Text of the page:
The capital and money markets: Between the interest rate discussions of 22 February and 22 March, the Tel Aviv 25 and the Tel Aviv 100 share price indices fell by 1.9 percent and 2.8 percent respectively. In this period stock markets around the world generally recorded increases. Yields on government bonds, which had fallen steeply following the announcement by the Bank of Israel that it would start implementing its plan to buy government bonds on the secondary market, rose during most of this period. Towards the end of the period they started falling, following the announcement by the Fed that it would buy US government bonds and the rapid decline in yields which it caused. Yields on 10-year unindexed Israel government bonds rose by 0.23 percentage points to 4.63 percent. Since the last monetary discussions, yields on US government 10-year bonds fell by 0.15 percentage points to 2.64 percent. On 19 March the Ministry of Finance successfully launched a bond issue in the United States of $1.5 billion with a yield gap of 2.7 percentage points compared with the yield on US government bonds. Prices of Israeli corporate bonds showed mixed trends. The Tel-Bond 20 index increased by 1.4 percent, and the Tel-Bond 40 index dipped by 0.5 percent. Israel's sovereign risk premium, as measured by the five-year CDS spread, increased to 2.45 percent, whereas the CDS spreads of advanced economies and emerging market countries narrowed.
The world economy: The crisis in the global financial system continued. Authorities continued with their intervention in the financial markets, with the intention of causing them, and in particular the credit markets, to resume functioning as normal. The Fed and the Bank of England announced purchases of significant quantities of government bonds. There were signs of some reduction in indices of risk aversion, and this led to rises in stock markets around the world. Economic activity: The data relating to last month showed further deterioration in the global recession. The IMF expects global GDP to increase by 0.5 percent in 2009. Inflation: Global inflation in the next few months is expected to be negative. That said, the recent rises in oil prices are likely to lead to a rise in the inflation rate. The Fed, the Bank of England and the Bank of Japan have set interest rates at around zero, and the rates of some other central banks are converging to that level. Together with those zero-level interest rates, central banks are using additional instruments to bring about monetary expansion.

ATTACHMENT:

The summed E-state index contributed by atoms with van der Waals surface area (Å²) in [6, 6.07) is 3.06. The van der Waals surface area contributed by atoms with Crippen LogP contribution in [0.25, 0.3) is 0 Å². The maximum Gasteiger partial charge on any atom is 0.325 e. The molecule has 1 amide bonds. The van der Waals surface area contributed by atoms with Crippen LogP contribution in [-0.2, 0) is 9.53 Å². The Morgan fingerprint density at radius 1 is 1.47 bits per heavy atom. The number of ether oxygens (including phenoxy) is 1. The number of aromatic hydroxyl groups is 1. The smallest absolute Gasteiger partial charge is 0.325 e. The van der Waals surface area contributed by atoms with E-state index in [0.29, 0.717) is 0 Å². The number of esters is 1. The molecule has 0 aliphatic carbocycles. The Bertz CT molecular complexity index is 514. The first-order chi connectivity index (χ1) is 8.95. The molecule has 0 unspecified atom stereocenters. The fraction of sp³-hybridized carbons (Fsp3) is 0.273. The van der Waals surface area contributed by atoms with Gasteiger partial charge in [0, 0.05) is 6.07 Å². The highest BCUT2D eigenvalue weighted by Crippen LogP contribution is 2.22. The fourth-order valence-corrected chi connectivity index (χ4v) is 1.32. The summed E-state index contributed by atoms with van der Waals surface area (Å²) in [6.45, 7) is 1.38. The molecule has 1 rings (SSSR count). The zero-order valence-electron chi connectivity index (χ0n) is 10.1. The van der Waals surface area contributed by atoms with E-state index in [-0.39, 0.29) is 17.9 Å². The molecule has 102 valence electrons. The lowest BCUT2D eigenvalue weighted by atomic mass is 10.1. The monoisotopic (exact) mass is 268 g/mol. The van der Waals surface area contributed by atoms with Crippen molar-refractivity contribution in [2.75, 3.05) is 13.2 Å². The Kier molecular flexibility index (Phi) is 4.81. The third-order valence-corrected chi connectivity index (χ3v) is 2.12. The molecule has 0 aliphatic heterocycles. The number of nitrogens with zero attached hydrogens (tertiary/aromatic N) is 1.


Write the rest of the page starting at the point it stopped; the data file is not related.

The main considerations behind the decision
The reduction of the interest rate for April by 0.25 percentage points will help strengthen the economy’s ability to cope with the effects of the global economic crisis. This reduction will serve to encourage real economic activity, is consistent with the stability of the financial system, and will serve to moderate the downward pressure on prices that is likely to pull inflation below the target range of price stability. The main considerations behind the decision are:
  Data that became available during the last month point to an increase in the severity of the recession in global and domestic economic activity. Forecasts of the extent of global activity and world trade have been revised downwards. In light of these developments, the Bank of Israel revised its forecast of Israel's growth in 2009 to a negative 1.5 percent. The effects of the global crisis are evident, among other things, in declines in exports and in domestic demand.
  The downward trend in inflation in the last few months continued in February. Forecasters' twelve-month-forward inflation expectations and those calculated from the capital market are below the lower limit of the target range. The downward trend of commodity prices evident in the last few months has, however, ended.
  Central banks around the world are continuing with their expansionary monetary policies, and the capital markets expect monetary expansion to persist. Some central banks that had not yet reached zero levels of interest cut their rates further, and some of those that have reached zero levels are employing additional instruments aimed at easing credit for households and businesses.
The Bank of Israel will continue to monitor Israeli and worldwide economic developments, and will use the instruments available to it to achieve its objectives of price stability, the encouragement of employment and growth, and support for the stability of the financial system.